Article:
FHFA to Cities: Don't Abuse Eminent Domain
August 12, 2013
The Federal Housing Finance Agency is the latest agency to step in and threaten lawsuits to try to stop municipalities from using eminent domain to purchase underwater mortgages. The agency says they have “serious concerns” about any municipality that adopts such a plan, and they will consider legal action against any city that does.
The agency’s announcement follows shortly after a group of the nation’s largest bondholders filed a lawsuit against the city of Richmond, Calif., which is trying to move forward with using eminent domain to seize mortgages. Fannie Mae and Freddie Mac, which are regulated by FHFA, are among the bondholders involved in the lawsuit. The lawsuit calls the use of eminent domain to seize mortgages “unconstitutional” and argues that the loans aren’t being seized for a valid public purpose.
City officials in Richmond say the plan can reduce foreclosures in the city and help preserve property values. They have recently sent letters to mortgage companies, trying to purchase loans on 624 properties. If investors refuse to sell the loans to them, they’ve threatened to force a sale by using their eminent domain powers.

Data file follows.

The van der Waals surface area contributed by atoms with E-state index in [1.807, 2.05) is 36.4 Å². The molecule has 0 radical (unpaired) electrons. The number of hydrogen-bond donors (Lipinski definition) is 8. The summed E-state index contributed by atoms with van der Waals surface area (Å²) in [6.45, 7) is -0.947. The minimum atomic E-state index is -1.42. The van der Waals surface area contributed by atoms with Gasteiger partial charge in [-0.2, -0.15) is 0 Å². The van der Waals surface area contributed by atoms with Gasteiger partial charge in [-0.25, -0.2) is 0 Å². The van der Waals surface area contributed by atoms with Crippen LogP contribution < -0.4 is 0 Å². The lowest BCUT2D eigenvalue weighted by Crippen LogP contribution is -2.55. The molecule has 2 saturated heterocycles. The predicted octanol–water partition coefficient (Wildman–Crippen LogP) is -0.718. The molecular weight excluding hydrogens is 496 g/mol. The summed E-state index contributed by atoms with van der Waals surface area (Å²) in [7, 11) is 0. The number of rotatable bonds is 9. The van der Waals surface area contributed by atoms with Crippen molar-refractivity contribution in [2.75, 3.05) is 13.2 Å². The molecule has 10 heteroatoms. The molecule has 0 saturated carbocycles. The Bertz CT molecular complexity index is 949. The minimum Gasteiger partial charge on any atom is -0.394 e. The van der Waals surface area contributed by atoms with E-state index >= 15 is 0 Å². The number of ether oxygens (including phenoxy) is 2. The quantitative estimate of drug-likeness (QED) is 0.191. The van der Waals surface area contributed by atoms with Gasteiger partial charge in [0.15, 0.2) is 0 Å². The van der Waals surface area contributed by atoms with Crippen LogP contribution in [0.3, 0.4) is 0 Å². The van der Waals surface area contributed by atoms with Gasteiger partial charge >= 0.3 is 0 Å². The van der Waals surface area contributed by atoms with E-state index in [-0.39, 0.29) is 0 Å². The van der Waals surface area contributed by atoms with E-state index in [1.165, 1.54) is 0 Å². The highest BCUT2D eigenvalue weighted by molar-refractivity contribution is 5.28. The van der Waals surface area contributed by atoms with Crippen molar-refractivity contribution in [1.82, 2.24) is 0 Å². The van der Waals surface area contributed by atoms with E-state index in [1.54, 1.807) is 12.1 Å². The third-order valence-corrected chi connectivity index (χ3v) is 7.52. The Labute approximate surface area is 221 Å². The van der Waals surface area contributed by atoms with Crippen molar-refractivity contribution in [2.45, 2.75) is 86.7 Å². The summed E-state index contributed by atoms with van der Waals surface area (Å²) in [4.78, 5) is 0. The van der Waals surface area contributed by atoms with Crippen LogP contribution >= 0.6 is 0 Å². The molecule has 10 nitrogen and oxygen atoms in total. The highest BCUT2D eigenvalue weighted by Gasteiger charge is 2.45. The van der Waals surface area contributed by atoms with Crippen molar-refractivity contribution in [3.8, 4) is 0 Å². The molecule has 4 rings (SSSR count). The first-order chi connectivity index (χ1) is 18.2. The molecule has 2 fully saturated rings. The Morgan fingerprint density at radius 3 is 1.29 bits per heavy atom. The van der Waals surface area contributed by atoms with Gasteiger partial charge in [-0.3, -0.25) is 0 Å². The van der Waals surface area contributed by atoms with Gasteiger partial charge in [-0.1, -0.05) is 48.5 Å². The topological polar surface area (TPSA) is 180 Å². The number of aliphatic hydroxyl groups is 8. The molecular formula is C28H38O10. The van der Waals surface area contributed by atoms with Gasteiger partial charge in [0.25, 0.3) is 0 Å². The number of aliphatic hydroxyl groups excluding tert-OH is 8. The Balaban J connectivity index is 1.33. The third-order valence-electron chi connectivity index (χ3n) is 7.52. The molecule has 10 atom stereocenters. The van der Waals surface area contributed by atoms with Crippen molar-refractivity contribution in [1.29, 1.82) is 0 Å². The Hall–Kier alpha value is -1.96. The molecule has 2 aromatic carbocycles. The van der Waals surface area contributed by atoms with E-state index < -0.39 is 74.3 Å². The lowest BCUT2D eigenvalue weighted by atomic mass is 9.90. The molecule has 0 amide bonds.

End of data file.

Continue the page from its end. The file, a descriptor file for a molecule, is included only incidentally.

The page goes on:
The plan is to seize underwater mortgages, reduce the loan balances, and then refinance the loans into a government-backed program. The idea is to keep home owners in their home, city officials argue. However, investors argue that such a move would degrade the value of their investments.
FHFA says it would consider additional lawsuits for any city that approves a program using eminent domain to seize mortgages. It would also consider taking action by limiting mortgage giants Fannie Mae and Freddie Mac’s ability to purchase loans in those areas. FHFA says using eminent domain in the mortgage market “presents a clear threat to the safe and sound operations” of Fannie Mae and Freddie Mac.
Source: “City Sued Over Its Plan to Aid Homeowners Through Eminent Domain,” Reuters (Aug. 8, 2013) and “Fannie, Freddie Regulator Weighs Action on Eminent Domain,” The Wall Street Journal (Aug. 8, 2013)
Updated: July 17, 2019